Gillian Mitchell, director of programmes, at the still-got-that-new-venue smell MAC, gets into arguments with taxi-drivers about the number of theatres in Belfast.
‘Just like any other city, I tell them,’ she says tartly, over a coffee in the MAC’s ground floor café. ‘If we didn’t have them, people would be saying “Belfast, there’s nothing in it”.’
Besides, as Mitchell, who is legacy staff from the OMAC days, points out, each of the theatres fill a particular niche. The MAC’s can probably best be described as alternative, staging performances that audiences might not expect to see, whether that is a string quartet performing challenging composer Phillip Glass or a verbatim account of a 100 year old trial (both received very well).
‘Audiences are always underestimated,’ Mitchell says. ‘They are more adventurous than people give them credit for, they don’t always want traditional, safe theatre.’
And what could be less traditional or safe than the MAC’s Pick n’ Mix Festival, with nearly 100 acts by 21 performers and companies packed into just three days? Originally started by local theatre companies including Tinderbox and Prime Cut, Pick n’ Mix quickly became synonymous with the MAC (then OMAC), who provided a venue and managed logistics.
Mitchell, however, insists that the festival always remained a community affair, with companies pitching in to help. In 2011, when the MAC was still under construction, that collaborative spirit was very much on show. It wasn’t unusual to find a director pulling drinks or an actor doing double-duty in a ticket booth for another production. And Tinderbox’s dramaturg Hanna Slattne revealed herself to be a ‘scheduling maestro’.
It is an ethos that Mitchell hopes will weather the transfer to the MAC.
‘It’s always been done on a shoe-string, just for absolute pennies,’ she says, pointing out that the MAC doesn’t even cover costs on ticket sales. Even though the MAC can offer more now, from hospitality to ticketing, they don’t want to ‘just step in and take over’.
What they do want is to offer the expansive square-footage of the MAC as a non-traditional space for artists to use. Performances won’t just be held on the various stages, but in the galleries, offices and meeting rooms.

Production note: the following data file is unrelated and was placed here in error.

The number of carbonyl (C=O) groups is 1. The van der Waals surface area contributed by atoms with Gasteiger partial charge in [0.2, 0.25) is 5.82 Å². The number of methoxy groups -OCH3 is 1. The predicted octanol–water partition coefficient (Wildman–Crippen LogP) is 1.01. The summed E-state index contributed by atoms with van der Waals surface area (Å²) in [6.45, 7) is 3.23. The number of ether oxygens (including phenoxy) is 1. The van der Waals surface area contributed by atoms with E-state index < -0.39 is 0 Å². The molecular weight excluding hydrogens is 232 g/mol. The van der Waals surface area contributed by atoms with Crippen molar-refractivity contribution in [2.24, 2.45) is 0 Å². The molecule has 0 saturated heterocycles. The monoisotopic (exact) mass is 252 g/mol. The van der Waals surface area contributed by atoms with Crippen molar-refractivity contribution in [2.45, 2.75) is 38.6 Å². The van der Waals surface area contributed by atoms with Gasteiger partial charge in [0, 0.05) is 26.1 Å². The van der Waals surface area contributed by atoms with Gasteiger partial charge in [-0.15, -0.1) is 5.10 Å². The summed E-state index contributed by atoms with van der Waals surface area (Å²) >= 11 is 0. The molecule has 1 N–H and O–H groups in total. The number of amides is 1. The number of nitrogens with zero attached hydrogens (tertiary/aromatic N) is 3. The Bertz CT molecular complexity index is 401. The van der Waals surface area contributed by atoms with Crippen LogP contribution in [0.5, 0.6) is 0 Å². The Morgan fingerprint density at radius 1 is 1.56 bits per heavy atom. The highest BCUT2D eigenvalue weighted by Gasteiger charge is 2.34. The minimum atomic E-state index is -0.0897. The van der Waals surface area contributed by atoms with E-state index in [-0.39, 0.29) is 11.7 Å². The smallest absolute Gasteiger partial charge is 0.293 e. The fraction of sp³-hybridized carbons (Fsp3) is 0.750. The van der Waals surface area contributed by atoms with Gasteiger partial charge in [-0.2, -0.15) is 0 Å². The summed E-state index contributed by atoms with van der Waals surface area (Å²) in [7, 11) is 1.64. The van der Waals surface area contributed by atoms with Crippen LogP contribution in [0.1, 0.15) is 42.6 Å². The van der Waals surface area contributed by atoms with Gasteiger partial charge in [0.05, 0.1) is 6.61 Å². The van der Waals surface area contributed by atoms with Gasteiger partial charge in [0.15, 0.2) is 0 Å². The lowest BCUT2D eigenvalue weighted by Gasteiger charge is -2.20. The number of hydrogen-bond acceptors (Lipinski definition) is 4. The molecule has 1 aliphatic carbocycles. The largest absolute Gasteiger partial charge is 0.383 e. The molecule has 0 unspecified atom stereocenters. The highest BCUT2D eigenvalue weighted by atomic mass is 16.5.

Shannon Yee’s Recovery, an intimate exploration of her 2008 near-death experience, is in The Study. Meanwhile Prime Cut’s Louise Lowe, fresh from the Templemore Baths project, is in the Upper Gallery Support Space (behind Robert Therrien’s giant table and chairs) with As If For The First Time.
‘It offers that little bit extra to the audience,’ Mitchell says. ‘It captures their imagination.’
Many of the Pick n’ Mix Festival participants are stalwarts of the Northern Ireland theatrical scene, such as Tinderbox, Prime Cut and Bruiser (this is the first year that Bruiser won’t be taking part, since they will be mid-production of Sweet Charity). They use the festival to trial new productions, workshopping them with the audiences. However, unfunded theatre companies and up-and-coming artists, actors and writers also take part.
This year the MAC is introducing a new initiative Hatch aimed at those aspiring young artists that will launch after the festival. ‘It is something we have wanted to do for a long time,’ Mitchell says. ‘We are going to take three or four emerging artists and give them access to the MAC and our associate artists, help them market themselves and give them advice with social networking. Basically they are going to be taken under the MAC’s wing.’
In the future, the plan is to tie Hatch more closely with the Pick 'n’ Mix Festival, with the ‘Hatchlings’ perhaps selected from the most promising performances. So how do you impress at Pick 'n’ Mix?
‘It’s not an opportunity to do safe work,’ Mitchell says, adding with a grin, ‘Some of my favourite performances were ones that just didn’t work. I love that people are just ballsy enough to take an idea and run with it. To take that risk.’
Pick 'n' Mix runs at the MAC from June 8 - 10. Go to the MAC's website for more details.